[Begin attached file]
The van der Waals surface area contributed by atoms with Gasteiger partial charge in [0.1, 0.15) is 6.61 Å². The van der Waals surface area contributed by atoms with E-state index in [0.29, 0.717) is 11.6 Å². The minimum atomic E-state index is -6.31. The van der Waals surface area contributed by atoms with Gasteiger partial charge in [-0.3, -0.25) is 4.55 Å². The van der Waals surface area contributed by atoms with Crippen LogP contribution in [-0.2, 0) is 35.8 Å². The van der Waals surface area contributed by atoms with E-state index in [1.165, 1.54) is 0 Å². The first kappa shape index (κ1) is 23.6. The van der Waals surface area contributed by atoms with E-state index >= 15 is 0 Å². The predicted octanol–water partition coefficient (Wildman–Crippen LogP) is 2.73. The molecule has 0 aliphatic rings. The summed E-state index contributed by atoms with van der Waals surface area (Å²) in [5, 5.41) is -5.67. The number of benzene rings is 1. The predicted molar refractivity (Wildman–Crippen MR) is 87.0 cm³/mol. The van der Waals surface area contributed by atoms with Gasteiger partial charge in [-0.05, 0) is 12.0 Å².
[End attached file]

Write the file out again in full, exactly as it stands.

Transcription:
The van der Waals surface area contributed by atoms with Gasteiger partial charge in [0.1, 0.15) is 6.61 Å². The van der Waals surface area contributed by atoms with E-state index in [0.29, 0.717) is 11.6 Å². The minimum atomic E-state index is -6.31. The van der Waals surface area contributed by atoms with Gasteiger partial charge in [-0.3, -0.25) is 4.55 Å². The van der Waals surface area contributed by atoms with Crippen LogP contribution in [-0.2, 0) is 35.8 Å². The van der Waals surface area contributed by atoms with E-state index in [1.165, 1.54) is 0 Å². The first kappa shape index (κ1) is 23.6. The van der Waals surface area contributed by atoms with E-state index >= 15 is 0 Å². The predicted octanol–water partition coefficient (Wildman–Crippen LogP) is 2.73. The molecule has 0 aliphatic rings. The summed E-state index contributed by atoms with van der Waals surface area (Å²) in [5, 5.41) is -5.67. The number of benzene rings is 1. The predicted molar refractivity (Wildman–Crippen MR) is 87.0 cm³/mol. The van der Waals surface area contributed by atoms with Gasteiger partial charge in [-0.05, 0) is 12.0 Å².